HealthDay News — A child may face an increased risk of asthma if the child’s mother or father experienced depression during the pregnancy or if the mother took an older antidepressant to treat her condition, research published in Pediatrics suggests.
Xiaoqin Liu, MD, an epidemiologist at Aarhus University in Denmark, and colleagues analyzed the medical records of 733,685 Danish children born between 1996 and 2007. Of the children’s mothers, 21,371 either had a diagnosis of depression or received a prescription for antidepressants while pregnant.
Children born to mothers who had depression were 25% more likely to develop childhood asthma. Among the 8,895 children whose mothers were prescribed antidepressants during pregnancy, the children of those women who received older antidepressants, mostly tricyclic antidepressants, had a 26% increased risk of asthma.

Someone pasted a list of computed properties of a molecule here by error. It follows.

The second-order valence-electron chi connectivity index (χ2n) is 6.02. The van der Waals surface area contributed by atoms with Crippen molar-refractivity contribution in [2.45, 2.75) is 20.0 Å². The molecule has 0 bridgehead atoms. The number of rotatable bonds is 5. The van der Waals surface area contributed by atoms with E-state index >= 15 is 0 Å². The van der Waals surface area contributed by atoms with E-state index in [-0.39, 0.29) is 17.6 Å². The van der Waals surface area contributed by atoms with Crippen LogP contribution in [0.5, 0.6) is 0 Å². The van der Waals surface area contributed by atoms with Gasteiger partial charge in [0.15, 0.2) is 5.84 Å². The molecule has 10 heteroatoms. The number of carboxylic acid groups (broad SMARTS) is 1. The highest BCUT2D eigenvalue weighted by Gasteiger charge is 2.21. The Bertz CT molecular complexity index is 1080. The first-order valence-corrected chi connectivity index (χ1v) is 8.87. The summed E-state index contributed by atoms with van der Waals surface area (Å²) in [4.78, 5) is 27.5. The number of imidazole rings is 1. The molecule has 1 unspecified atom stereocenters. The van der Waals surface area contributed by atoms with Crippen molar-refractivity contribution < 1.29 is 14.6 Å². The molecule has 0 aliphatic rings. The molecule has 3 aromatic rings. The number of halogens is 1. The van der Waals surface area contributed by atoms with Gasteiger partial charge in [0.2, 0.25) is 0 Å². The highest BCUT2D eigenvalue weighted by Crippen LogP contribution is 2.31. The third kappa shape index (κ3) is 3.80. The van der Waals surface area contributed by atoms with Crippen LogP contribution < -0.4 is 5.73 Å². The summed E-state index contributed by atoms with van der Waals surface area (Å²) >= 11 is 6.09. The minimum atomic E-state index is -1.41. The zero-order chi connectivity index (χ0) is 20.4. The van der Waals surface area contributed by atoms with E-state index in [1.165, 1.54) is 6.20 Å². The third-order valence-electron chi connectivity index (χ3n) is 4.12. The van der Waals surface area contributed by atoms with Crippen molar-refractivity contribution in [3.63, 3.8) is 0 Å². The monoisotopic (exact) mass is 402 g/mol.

Depression in fathers slightly increased children’s risk of asthma, which suggested that some kind of environmental or genetic factors might be involved, Liu told HealthDay.
It’s not clear, however, how a mother’s depression might contribute to a child’s asthma risk. The link might be explained partly by biology, with something happening during pregnancy, environmental or genetic factors, or all three, Liu said.
The study researchers adjusted their findings to account for mothers’ smoking during pregnancy, but they did not account for fathers’ smoking or other sources of secondhand smoke.